More China Chic

Chinese contemporary art watch

 

Noted: Swatch, the funky (overpriced?) watch chain just hit me with this ad for their newest design. It’s called “New Gent Majestic Bird,” issued in a limited edition of 1,888 pieces (lucky 8s?).

The artists behind it are Ji Weiyu and Song Tao, a duo of photographers who call themselves Birdhead. According to Asiarctic, a website about contemporary art in Asia, they’re 33 years old, Shanghai-born and based, and concern themselves with the city, the urban environment.

“The design arises from Birdhead’s ongoing preoccupation with the medium of photography and the various ways in which photographic processes can explore and document the passing of time,” according to Swatch’s promotion.

 

Doctor of Tropical Medicine

Gratuitous sunrise shot: Early drive to Manhattan

China isn’t (mostly) tropical. But we suspect maybe one kid picked up a so-called ‘tropical’ disease there.

Today we left before dawn to see Kevin M. Cahill, M.D., author of Tropical Medicine, a textbook now in its 8th edition from Oxford University Press. One kid’s gut problems have lasted 7 months (since visiting the Tibetan yak herders in W. Sichuan), plus, lately, terrible headaches and dizziness. All the pediatricians, gastroenterologists, lab tests (soon he’s also to see a pediatric neurologist) said head and stomach pains were UNrelated. That seems odd. And they said no, it wasn’t infectious, from China.That also seemed, maybe…wrong.

Food- and water-borne diseases are bad in China, still, including in cities. The other child got giardia (a parasite) there, with timing suggesting he picked it up in Beijing. Docs told us they see it constantly. (Along with the better-known Traveler’s Diarrhea, a bacteria.) Parasites are, for one, in the water. No one drinks the water, & we brushed our teeth with bottled water. Still, water comes into contact with things you eat.

Dr. Cahill is the U.N.’s chief advisor on medicine in humanitarian crises, and has written or edited about 10 books on tropical medicine. He is renowned for his parasite knowledge. He’s said to shun commercial labs and to examine specimens under his own microscope. One reference he showed us notes that a study (NYC, 2010) found 70% of parasite and amoeba test results at commercial labs were faulty.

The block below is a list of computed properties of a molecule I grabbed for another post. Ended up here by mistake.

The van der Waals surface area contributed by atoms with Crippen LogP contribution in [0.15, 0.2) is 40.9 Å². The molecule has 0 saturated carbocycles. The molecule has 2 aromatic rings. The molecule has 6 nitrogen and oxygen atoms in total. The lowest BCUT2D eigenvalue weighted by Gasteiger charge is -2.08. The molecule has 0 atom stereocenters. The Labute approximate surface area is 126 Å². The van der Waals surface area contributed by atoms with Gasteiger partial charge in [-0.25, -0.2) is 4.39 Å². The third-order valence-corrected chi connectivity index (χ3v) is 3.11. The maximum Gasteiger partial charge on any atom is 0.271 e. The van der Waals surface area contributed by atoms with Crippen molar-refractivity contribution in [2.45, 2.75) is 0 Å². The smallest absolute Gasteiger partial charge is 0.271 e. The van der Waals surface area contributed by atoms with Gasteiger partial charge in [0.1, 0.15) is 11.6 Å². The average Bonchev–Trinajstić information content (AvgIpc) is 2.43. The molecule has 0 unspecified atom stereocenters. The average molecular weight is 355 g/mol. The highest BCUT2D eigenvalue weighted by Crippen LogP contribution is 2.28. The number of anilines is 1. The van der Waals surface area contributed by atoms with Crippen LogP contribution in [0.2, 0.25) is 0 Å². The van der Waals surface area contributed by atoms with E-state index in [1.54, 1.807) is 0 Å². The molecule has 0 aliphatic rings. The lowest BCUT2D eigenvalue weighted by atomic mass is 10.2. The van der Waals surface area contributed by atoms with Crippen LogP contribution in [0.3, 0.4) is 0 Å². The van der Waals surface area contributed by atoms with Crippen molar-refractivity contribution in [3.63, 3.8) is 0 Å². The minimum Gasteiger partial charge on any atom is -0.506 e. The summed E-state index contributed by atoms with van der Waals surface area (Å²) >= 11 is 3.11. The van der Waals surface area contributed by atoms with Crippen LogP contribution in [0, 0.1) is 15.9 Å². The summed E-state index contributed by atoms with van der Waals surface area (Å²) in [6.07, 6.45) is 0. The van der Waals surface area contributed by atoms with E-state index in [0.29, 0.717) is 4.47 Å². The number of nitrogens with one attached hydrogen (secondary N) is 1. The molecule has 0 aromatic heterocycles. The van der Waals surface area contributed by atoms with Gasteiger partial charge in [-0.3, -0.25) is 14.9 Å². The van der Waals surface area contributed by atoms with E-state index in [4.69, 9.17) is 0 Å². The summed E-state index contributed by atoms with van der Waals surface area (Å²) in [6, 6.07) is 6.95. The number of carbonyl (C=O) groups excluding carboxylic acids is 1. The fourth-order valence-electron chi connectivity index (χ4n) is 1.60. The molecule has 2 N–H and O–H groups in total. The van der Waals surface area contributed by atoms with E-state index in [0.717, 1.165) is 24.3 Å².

Just an antique: Dr. Cahill sharing his 18-th century acupuncture kit.

Why were our docs so sure, why didn’t they suggest seeing a tropical medicine specialist (I note with gratitude that my friend Aviva did)? Dr. Cahill said medical schools here spend no time on tropical diseases. Well, why? Unlike the U.K., he said, this country never occupied conquered colonies. Aside from the odd adventure traveler, Peace Corps volunteer, or U.N. official, there’s no call for tropical medicine in the U.S. — among the elite. And there just isn’t much concern for the (mostly poor) immigrants who suffer from these things.

When budget cuts come to NYC hospitals, as he put it, “what gets cut are the things the Dominicans get.”

Dr. Cahill’s souvenir acupuncture kit, a gift from a patient.

He also told us (before doing a sigmoidoscopy, sampling the intestinal wall) the stool tests our doctors rely on won’t show parasites or amoebas because the creatures live inside the intestine walls — not in stool.

Dr. Cahill thought a parasite might be the cause of things. We’ll find out tomorrow for sure. I desperately hope so, because this child is suffering.

Heartfelt thanks to friend Eric Pearl, & Cousin Liz, who recommended Dr. Cahill.

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Post Script: The great Dr. Cahill found an amoeba, E.Histolytica, the thing that causes amoebic dysentery (among other symptoms). The illness is called amebiasis and is said to affect 50 millionin the world, especially where it’s poor, crowded and hygiene is not good.  With 2 meds and some time to heal, we believe he’ll be on the mend. And I’d like to take this opportunity to again “thank” the pediatric G.I. we saw repeatedly who insisted there was no reason to believe the cause of this kid’s suffering was tropical or infectious.

Soulful Mongolian Horsehead Fiddle

Mongolian horse head fiddle

We saw Arga Bileg perform — a Mongolian orchestra fused with piano jazz — at the Asia Society last night. The orchestra included three horse head fiddles (above), a magical instrument that emits a horse’s cry.